Function, localization and regulation of the Pseudomonas aeruginosa diguanylate cyclase response regulator WspR
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WspR is a hybrid response regulator-diguanylate cyclase that is phosphorylated by the Wsp signal transduction complex in response to growth of <italic>Pseudomonas aeruginosa</italic> on surfaces. Active WspR produces c-di-GMP, which in turn stimulates biofilm formation. Previous work demonstrated that when phosphorylated in response to growth on surfaces, WspR has a tendency to form oligomers that are visible in cells as subcellular clusters. In this study, I sought to determine the physiological relevance of WspR and its subcellular clustering, as well as the mechanism of how WspR forms subcellular clusters. My results confirm that WspR contributes specifically to production of the Pel polysaccharide. Cluster formation appears to be an intrinsic property of WspR. Analysis of six single amino acid variants of WspR show that the formation of WspR-P subcellular clusters is important for potentiating the diguanylate cyclase activity of WspR, making it more active in c-di-GMP production. Finally, I observed that c-di-GMP inhibition may play a role in the subcellular cluster formation of WspR. Oligomer formation visualized as subcellular clusters is a mechanism by which the activities of response regulator-diguanylate cyclases can be regulated. This work includes a supplementary movie depicting the movement of WspR subcellular clusters in a 5 s time frame.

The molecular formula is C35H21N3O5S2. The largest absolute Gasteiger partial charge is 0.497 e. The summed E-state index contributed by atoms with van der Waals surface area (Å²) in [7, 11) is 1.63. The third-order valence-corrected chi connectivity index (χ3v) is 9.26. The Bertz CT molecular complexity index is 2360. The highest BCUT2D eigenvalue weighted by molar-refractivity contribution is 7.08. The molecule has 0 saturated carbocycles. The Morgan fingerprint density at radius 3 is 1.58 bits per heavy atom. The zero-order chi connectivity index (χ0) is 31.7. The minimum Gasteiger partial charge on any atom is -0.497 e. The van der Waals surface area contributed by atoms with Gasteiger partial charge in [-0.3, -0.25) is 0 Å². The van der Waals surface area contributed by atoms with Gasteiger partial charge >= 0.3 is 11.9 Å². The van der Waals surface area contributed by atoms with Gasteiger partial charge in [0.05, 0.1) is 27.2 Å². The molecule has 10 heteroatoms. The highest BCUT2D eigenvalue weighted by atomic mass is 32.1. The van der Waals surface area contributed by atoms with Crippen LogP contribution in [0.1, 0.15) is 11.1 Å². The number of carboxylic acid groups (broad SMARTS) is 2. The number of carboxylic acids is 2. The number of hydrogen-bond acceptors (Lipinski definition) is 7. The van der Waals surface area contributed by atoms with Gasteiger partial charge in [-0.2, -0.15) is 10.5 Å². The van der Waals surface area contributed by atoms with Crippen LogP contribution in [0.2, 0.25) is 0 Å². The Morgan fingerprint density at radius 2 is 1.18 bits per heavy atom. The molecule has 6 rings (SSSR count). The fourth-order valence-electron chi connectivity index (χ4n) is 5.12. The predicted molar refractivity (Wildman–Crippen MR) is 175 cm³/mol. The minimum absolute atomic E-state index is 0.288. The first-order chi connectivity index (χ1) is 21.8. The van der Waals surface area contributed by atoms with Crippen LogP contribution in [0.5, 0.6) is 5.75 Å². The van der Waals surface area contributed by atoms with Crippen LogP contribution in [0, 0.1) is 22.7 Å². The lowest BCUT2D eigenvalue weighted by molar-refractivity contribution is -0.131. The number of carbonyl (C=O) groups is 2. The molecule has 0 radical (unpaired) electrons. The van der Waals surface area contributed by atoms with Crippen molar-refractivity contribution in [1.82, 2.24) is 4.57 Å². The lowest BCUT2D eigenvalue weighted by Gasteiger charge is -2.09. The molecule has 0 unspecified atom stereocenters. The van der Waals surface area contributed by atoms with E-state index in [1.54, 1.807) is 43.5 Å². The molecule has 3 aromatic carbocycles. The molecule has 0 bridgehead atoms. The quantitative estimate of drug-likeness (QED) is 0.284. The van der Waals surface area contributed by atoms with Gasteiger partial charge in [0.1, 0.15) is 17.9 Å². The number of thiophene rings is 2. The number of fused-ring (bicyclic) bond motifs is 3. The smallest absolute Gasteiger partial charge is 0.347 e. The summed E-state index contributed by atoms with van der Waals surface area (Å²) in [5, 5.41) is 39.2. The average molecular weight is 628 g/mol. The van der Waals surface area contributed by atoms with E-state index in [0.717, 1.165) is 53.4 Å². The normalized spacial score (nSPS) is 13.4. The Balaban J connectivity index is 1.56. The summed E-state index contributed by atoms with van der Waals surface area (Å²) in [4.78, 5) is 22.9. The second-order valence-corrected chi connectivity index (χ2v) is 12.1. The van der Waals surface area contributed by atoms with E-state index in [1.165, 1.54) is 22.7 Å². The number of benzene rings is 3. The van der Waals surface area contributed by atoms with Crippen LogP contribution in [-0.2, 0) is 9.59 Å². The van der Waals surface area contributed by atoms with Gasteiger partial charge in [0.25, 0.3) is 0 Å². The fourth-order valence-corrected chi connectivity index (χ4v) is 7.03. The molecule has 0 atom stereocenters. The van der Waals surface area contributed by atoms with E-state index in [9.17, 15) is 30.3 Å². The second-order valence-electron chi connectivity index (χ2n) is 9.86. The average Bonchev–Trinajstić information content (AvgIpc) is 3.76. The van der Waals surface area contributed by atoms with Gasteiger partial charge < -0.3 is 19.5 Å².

- Microbiology